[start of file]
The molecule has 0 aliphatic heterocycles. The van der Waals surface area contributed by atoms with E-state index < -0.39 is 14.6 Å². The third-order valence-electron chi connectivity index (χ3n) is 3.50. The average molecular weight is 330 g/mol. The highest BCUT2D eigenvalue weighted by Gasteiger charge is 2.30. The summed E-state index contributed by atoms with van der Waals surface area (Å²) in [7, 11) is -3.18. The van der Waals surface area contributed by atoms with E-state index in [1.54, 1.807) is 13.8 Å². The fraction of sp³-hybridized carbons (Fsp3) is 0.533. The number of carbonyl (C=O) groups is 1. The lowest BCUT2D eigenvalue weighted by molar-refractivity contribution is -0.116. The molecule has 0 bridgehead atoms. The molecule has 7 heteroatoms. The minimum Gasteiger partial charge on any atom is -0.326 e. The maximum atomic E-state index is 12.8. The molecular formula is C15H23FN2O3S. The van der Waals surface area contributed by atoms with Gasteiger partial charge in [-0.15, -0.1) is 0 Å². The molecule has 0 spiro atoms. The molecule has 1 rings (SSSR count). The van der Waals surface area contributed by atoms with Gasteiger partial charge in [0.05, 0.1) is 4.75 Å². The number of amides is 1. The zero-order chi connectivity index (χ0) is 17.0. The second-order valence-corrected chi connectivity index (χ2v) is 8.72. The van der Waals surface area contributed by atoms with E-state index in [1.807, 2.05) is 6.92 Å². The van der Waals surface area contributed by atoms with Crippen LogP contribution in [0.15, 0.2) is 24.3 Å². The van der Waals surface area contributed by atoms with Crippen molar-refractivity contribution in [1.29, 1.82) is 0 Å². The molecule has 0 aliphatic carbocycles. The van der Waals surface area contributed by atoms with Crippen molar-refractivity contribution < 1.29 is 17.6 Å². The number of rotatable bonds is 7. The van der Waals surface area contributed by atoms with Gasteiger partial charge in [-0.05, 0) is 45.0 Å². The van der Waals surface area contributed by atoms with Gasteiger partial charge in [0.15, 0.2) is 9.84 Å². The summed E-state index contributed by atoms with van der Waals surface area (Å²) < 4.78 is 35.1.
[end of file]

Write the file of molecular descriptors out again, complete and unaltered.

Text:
The molecule has 0 aliphatic heterocycles. The van der Waals surface area contributed by atoms with E-state index < -0.39 is 14.6 Å². The third-order valence-electron chi connectivity index (χ3n) is 3.50. The average molecular weight is 330 g/mol. The highest BCUT2D eigenvalue weighted by Gasteiger charge is 2.30. The summed E-state index contributed by atoms with van der Waals surface area (Å²) in [7, 11) is -3.18. The van der Waals surface area contributed by atoms with E-state index in [1.54, 1.807) is 13.8 Å². The fraction of sp³-hybridized carbons (Fsp3) is 0.533. The number of carbonyl (C=O) groups is 1. The lowest BCUT2D eigenvalue weighted by molar-refractivity contribution is -0.116. The molecule has 0 bridgehead atoms. The molecule has 7 heteroatoms. The minimum Gasteiger partial charge on any atom is -0.326 e. The maximum atomic E-state index is 12.8. The molecular formula is C15H23FN2O3S. The van der Waals surface area contributed by atoms with Gasteiger partial charge in [-0.15, -0.1) is 0 Å². The molecule has 0 spiro atoms. The molecule has 1 rings (SSSR count). The van der Waals surface area contributed by atoms with Gasteiger partial charge in [0.05, 0.1) is 4.75 Å². The number of amides is 1. The zero-order chi connectivity index (χ0) is 17.0. The second-order valence-corrected chi connectivity index (χ2v) is 8.72. The van der Waals surface area contributed by atoms with E-state index in [1.807, 2.05) is 6.92 Å². The van der Waals surface area contributed by atoms with Crippen LogP contribution in [0.15, 0.2) is 24.3 Å². The van der Waals surface area contributed by atoms with Crippen molar-refractivity contribution in [1.29, 1.82) is 0 Å². The molecule has 0 aliphatic carbocycles. The van der Waals surface area contributed by atoms with Crippen molar-refractivity contribution < 1.29 is 17.6 Å². The number of rotatable bonds is 7. The van der Waals surface area contributed by atoms with Gasteiger partial charge in [-0.05, 0) is 45.0 Å². The van der Waals surface area contributed by atoms with Gasteiger partial charge in [0.15, 0.2) is 9.84 Å². The summed E-state index contributed by atoms with van der Waals surface area (Å²) < 4.78 is 35.1.